CHICAGO--(BUSINESS WIRE)--ComEd and Openlands will award grants from the ComEd Green Region Program to 25 recipients, ranging from municipalities to forest preserve districts, throughout northern Illinois. The grantees will each receive up to $10,000 for open space projects that focus on conservation, preservation, and improvements to local parks and recreation resources. This marks the fifth year that ComEd is partnering with Openlands, one of the oldest metropolitan conservation organizations in the nation, for the ComEd Green Region Program. This year’s grant cycle featured a special focus on projects that help pollinators like butterflies and bees. “This year’s Green Region grantees are working diligently to ensure that open spaces in northern Illinois are enhanced, protected, and preserved,” said Fidel Marquez, senior vice president of Governmental and External Affairs at ComEd. “The grants will help each of these communities advance its own unique green initiative, from transforming unused turf grass into pollinator gardens to building brand new outdoor classrooms. ComEd is proud to partner with Openlands to support a sustainable future for our communities and our customers.” The Green Region partnership is one of the many ways ComEd and Openlands give back to support environmental projects in the region. Openlands, a Chicago-based non-profit focused on land conservation, is administering the Green Region Program. Earlier this year, municipalities throughout northern Illinois submitted their grant applications, and an advisory committee composed of county government officials and members of the region’s non-profit land conservation community reviewed the applications. “Openlands believes that open space—from trails and preserves to public gardens and tree-lined streets—is critical for the quality of life of our region,” said Openlands President and CEO Jerry Adelmann. “Thanks to ComEd's support, we are able to help communities throughout northern Illinois create and enhance open space where their citizens live, work, and play.” Additional information on the ComEd Green Region Program can be found at www.openlands.org/greenregion. The 25 Green Region grant recipients for 2017 are: Oak Lawn Community Garden Expansion (Oak Lawn Park District): This project will establish pollinator habitat at the Oak Lawn Community Garden to enhance the experience of garden visitors and support pollination for nearby community garden plots. Improving Palmisano Park for Pollinators and People (Chicago Park District Natural Areas Program): This project will improve Chicago’s Palmisano Park, with volunteers installing over 6,400 native plants to provide nectar and host plants for pollinators while contractors repair trails to increase site access. Green Bay Trail Habitat Restoration Project (Village of Glencoe): This project will support the ongoing implementation of the stewardship plan for areas along the Green Bay Trail in Glencoe, including removal of invasive and aggressive species and replanting native trees, shrubs, flowers, grasses, and sedges. Niles Pollinator Garden (Village of Niles): This project will transform an unused area of turf grass into a wildlife refuge and pollinator garden, supporting native pollinator species, offering educational signage, and creating an environmental sanctuary for community residents. Restoring Sedge Meadow (Village of South Barrington): This project will involve planting native sedges and wildflowers in areas of a former reed canary grass-dominated field, adjacent to a public pedestrian walking path, as part of a larger effort to eradicate invasive species in this area and reestablish native habitat. Proksa Park Butterfly Garden (Village of Berwyn): This project will reestablish pollinator habitat in the urban setting of Proksa Park and provide educational signage about pollinators. DeKalb Nature Trail Restoration (DeKalb Park District): This project involves developing and implementing a beautification plan for land adjacent to the DeKalb Nature Trail, including removing invasive species, installing native plantings, providing educational signage, and creating a habitat for birds, butterflies, and other pollinators. Communal Pollinator Garden at Belmont Train Station (Village of Downers Grove): This project will create a pollinator garden on Village-owned property adjacent to the Belmont Avenue train station, promoting long-term, community-based conservation initiatives with native plants and educational signage in this high visibility location. Pollinator Habitat Restoration at Night Heron Marsh Forest Preserve (Forest Preserve District of DuPage County): In conjunction with the regional Fox Valley Monarch Corridor Project partnership to build a 975-acre pollinator habitat corridor, this project will restore 25 acres of wetland and prairie as part of a potential 76-acre pollinator habitat area. Village of Glen Ellyn Pollinator Meadow Mix Pilot Program (Village of Glen Ellyn): This project will improve storm water management, reduce greenhouse gas emissions, and support sustainability for native plants and pollinators by replacing turf grass with pollinator meadow mix in various locations throughout the community. Richmond Community Gardens and Apiary Outdoor Classroom (Village of Westmont): This project will support building an outdoor classroom at the Richmond Education Gardens and Apiary, promoting educational programs about natural gardening, landscaping, the environment, and pollinator habitat. Poynor Park Pollinator Habitat Improvement (Campton Township Open Space): This project will convert approximately 12 acres of turf grass in Poyner Park, a well-used open space site, into native pollinator habitat with educational signage - expanding an established 65-acre prairie/wetland restoration and creating a buffer area around a pond. Henneberry Forest Preserve Tree Mitigation and Prairie Shrubland Restoration Project (Kendall County Forest Preserve District): This project will restore 45 acres of oak savanna and prairie shrubland habitat at Henneberry Forest Preserve, expanding pollinator and conservative grassland bird species habitat as part of the regional Fox Valley Monarch Corridor Project. Village of Green Oaks Dennis Dorsey Conservation Area – Northern Flatwoods, Oak/Hickory Woodland, and Vernal Pond Restoration (Village of Green Oaks): This project will continue invasive species management activities, led by volunteer stewards, in a 5-year effort to restore globally-imperiled northern flatwoods and vernal pond habitat, oak/hickory woodland, and high-quality wetlands at the Dennis Dorsey Conservation Area. Pollinator Habitat and Edible Landscaping Along the Robert McClory Bike Trail (City of Highland Park): This project will introduce pollinator habitat and urban food gleaning opportunities along the popular Robert McClory Bike Trail by removing invasive species and planting native plants, fruit trees, woody shrubs, and berry bushes. Fremont Township Conservation Campus (Fremont Township): This project will create and promote a comprehensive "Conservation Campus" at a government center that was not originally designed for an open space focus - including habitat restoration, permaculture gardens, innovative storm water management, and pollinator-friendly plantings along with walking paths and educational components. Farrington Connect the Corridor Project (Village of Buffalo Grove): This project will restore 0.5 acres of streambanks and buffer areas, 0.25 acres of wet bottom basin, 2 acres of dry bottom basin, and 1 acre of degraded woodland along Farrington Ditch, creating a continuous corridor between local parks and public lands that supports native habitat, wildlife, and people. Phase 1 Graves Park Improvements (Village of Seneca Park Board): This project will support Phase 1 development of Graves Park, a new 16-acre park adjacent to the historic Illinois & Michigan Canal and Trail and Seneca's downtown business district, through native landscaping, arboretum plantings, a walking trail, and interpretive signage. Hundred Oaks for a Hundred Years (McHenry County Conservation District): This project will support McHenry County Conservation District's "Hundred Oaks for a Hundred Years" event at Pioneer Fen in October 2017, when students from Johnsburg Schools will plant trees to restore a 40-acre woodland and learn about conservation in the County. Eco-Cultural Connection: Woodstock, Mexico, & Mariposa Monarca (City of Woodstock): This project will establish boardwalk access and enhance pollinator habitat through native plantings at Westwood Conservation Area, create an educational "Mariposa Meander" pollinator garden to introduce community members to pollinator plants and conservation actions, and engage community members from Mexico with bilingual signage and educational activities. Pollinator Enhancement at the McHenry County Administration Building (McHenry County): This project will involve removing existing ornamental plantings at the County’s Administration Building and installing native plant species to provide pollinator habitat, complete xeriscaping and raingarden demonstration projects, and provide educational opportunities. Spella Park Pollinator Project (Village of Algonquin): This project will promote the health of pollinators by restoring 9.5 acres of turf grass, accessible by a local pedestrian trail, to create pollinator habitat that supports on-site educational programming through the Algonquin Library. The Butterfly Ranch at the Nathan Manilow Sculpture Park (Governors State University): This project will transform 11+ acres of successional field into a canvas for butterfly propagation while it provides students, nearby residents, and park visitors with opportunities for bird watching, biking, hiking, and education through didactic signage. Symerton Park (Village of Symerton): This project will acquire 1.5 acres of land for a children's park and open space area, post signage, and implement the site preparation and groundcover planting needed to install playground equipment. A Cleaner Levings Lake (Rockford Park District): This project will install 20 Biohaven Floating Islands within Levings Lake to improve water quality by acting as a floating wetland, cleaning the lake water from excessive nutrients, and providing fish habitat. Founded in 1963, Openlands is one of the nation’s oldest and most successful metropolitan conservation organizations, having helped secure, protect, and provide public access to more than 55,000 acres of land for parks, forest preserves, wildlife refuges, land and water greenway corridors, and urban gardens. For more information, visit www.openlands.org. Commonwealth Edison Company (ComEd) is a unit of Chicago-based Exelon Corporation (NYSE: EXC), the nation's leading competitive energy provider, with approximately 10 million customers. ComEd provides service to approximately 3.9 million customers across northern Illinois, or 70 percent of the state's population. For more information visit ComEd.com, and connect with the company on Facebook, Twitter and YouTube.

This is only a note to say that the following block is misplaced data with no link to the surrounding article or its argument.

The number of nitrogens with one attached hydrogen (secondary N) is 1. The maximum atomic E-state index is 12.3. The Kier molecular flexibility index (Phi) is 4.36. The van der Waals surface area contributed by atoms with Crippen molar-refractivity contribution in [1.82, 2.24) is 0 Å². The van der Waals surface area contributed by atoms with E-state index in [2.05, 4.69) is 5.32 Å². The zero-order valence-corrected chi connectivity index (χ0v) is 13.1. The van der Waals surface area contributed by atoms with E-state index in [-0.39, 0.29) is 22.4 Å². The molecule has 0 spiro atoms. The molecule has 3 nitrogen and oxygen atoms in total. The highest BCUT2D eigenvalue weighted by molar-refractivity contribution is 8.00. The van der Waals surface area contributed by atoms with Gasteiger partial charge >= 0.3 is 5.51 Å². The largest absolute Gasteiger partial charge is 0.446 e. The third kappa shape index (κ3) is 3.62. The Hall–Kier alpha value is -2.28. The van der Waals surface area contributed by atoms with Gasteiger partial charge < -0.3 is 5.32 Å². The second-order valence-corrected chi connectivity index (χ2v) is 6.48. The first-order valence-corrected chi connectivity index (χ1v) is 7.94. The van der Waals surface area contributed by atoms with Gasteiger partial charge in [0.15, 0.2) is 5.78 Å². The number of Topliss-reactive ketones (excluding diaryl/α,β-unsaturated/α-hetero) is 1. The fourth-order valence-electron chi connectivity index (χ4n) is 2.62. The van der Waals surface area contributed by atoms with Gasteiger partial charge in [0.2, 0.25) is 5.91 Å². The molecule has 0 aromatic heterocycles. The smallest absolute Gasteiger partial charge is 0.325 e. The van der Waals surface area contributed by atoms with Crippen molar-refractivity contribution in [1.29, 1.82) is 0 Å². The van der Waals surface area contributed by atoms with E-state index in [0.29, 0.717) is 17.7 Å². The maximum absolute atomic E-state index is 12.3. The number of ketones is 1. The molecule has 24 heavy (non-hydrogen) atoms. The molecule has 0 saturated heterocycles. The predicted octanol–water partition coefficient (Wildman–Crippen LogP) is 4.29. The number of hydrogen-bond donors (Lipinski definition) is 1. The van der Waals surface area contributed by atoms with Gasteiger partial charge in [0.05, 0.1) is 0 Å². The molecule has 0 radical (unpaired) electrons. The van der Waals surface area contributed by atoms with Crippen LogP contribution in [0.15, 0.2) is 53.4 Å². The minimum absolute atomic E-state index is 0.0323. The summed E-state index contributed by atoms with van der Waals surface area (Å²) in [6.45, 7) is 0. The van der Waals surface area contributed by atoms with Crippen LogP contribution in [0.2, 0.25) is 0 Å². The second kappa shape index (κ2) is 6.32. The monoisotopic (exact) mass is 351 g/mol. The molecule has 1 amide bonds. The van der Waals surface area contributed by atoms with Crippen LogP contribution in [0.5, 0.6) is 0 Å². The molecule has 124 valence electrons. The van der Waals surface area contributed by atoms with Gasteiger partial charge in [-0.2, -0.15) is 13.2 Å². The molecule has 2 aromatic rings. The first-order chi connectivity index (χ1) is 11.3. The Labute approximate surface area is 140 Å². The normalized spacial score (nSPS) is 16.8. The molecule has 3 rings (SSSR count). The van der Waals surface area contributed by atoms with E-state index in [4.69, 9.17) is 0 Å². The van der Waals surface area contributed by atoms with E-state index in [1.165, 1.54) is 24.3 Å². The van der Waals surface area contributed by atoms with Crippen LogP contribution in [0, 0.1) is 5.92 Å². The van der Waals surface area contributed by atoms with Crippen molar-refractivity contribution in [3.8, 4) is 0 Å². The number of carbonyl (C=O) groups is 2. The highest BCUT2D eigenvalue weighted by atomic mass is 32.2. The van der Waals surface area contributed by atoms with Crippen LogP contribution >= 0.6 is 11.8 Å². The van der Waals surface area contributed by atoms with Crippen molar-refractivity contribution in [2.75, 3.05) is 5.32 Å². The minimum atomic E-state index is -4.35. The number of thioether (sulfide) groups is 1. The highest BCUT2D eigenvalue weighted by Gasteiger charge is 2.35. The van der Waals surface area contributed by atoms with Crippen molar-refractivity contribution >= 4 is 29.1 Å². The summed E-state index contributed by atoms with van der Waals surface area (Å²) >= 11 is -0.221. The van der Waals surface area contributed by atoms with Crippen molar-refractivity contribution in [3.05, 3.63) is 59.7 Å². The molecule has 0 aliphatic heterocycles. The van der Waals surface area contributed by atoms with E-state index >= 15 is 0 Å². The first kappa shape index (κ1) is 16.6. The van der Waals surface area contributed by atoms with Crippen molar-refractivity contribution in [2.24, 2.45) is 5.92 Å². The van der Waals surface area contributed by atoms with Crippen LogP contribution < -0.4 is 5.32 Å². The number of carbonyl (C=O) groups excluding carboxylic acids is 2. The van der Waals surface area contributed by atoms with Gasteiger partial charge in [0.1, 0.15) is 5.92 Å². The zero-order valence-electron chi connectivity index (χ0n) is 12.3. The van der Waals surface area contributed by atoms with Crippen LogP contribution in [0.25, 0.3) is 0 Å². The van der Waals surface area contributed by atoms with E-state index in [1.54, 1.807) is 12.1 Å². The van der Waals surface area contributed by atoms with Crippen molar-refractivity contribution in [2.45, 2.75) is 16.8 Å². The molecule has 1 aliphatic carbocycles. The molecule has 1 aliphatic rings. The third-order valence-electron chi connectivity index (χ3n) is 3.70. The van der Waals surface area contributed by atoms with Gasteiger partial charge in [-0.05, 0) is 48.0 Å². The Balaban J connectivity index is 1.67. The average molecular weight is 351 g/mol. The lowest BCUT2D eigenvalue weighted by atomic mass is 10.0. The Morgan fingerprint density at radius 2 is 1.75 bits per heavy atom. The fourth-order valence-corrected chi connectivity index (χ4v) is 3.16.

News Article | July 31, 2017